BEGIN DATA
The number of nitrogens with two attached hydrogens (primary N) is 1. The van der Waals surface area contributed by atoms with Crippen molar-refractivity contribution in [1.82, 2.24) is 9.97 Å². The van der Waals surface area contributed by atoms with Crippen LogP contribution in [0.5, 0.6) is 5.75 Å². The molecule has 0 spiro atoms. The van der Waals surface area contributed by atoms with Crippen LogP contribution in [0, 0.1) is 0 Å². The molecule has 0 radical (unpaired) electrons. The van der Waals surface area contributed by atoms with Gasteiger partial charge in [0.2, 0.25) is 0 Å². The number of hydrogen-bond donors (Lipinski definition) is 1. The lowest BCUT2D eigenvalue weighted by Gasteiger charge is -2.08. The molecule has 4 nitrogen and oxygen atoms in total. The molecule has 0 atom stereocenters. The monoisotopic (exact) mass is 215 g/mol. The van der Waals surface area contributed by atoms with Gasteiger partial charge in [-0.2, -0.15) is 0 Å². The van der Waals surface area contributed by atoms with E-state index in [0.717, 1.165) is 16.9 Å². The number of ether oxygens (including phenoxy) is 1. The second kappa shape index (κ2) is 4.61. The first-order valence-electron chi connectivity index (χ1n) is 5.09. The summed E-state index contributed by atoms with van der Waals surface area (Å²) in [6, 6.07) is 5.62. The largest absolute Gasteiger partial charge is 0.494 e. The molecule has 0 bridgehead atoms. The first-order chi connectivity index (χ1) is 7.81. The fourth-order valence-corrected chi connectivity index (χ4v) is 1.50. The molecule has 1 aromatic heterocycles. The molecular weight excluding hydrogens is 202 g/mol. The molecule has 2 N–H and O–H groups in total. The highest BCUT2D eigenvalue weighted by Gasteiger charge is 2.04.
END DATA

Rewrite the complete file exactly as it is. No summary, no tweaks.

The number of nitrogens with two attached hydrogens (primary N) is 1. The van der Waals surface area contributed by atoms with Crippen molar-refractivity contribution in [1.82, 2.24) is 9.97 Å². The van der Waals surface area contributed by atoms with Crippen LogP contribution in [0.5, 0.6) is 5.75 Å². The molecule has 0 spiro atoms. The van der Waals surface area contributed by atoms with Crippen LogP contribution in [0, 0.1) is 0 Å². The molecule has 0 radical (unpaired) electrons. The van der Waals surface area contributed by atoms with Gasteiger partial charge in [0.2, 0.25) is 0 Å². The number of hydrogen-bond donors (Lipinski definition) is 1. The lowest BCUT2D eigenvalue weighted by Gasteiger charge is -2.08. The molecule has 4 nitrogen and oxygen atoms in total. The molecule has 0 atom stereocenters. The monoisotopic (exact) mass is 215 g/mol. The van der Waals surface area contributed by atoms with Gasteiger partial charge in [-0.2, -0.15) is 0 Å². The van der Waals surface area contributed by atoms with E-state index in [0.717, 1.165) is 16.9 Å². The number of ether oxygens (including phenoxy) is 1. The second kappa shape index (κ2) is 4.61. The first-order valence-electron chi connectivity index (χ1n) is 5.09. The summed E-state index contributed by atoms with van der Waals surface area (Å²) in [6, 6.07) is 5.62. The largest absolute Gasteiger partial charge is 0.494 e. The molecule has 0 bridgehead atoms. The first-order chi connectivity index (χ1) is 7.81. The fourth-order valence-corrected chi connectivity index (χ4v) is 1.50. The molecule has 1 aromatic heterocycles. The molecular weight excluding hydrogens is 202 g/mol. The molecule has 2 N–H and O–H groups in total. The highest BCUT2D eigenvalue weighted by Gasteiger charge is 2.04.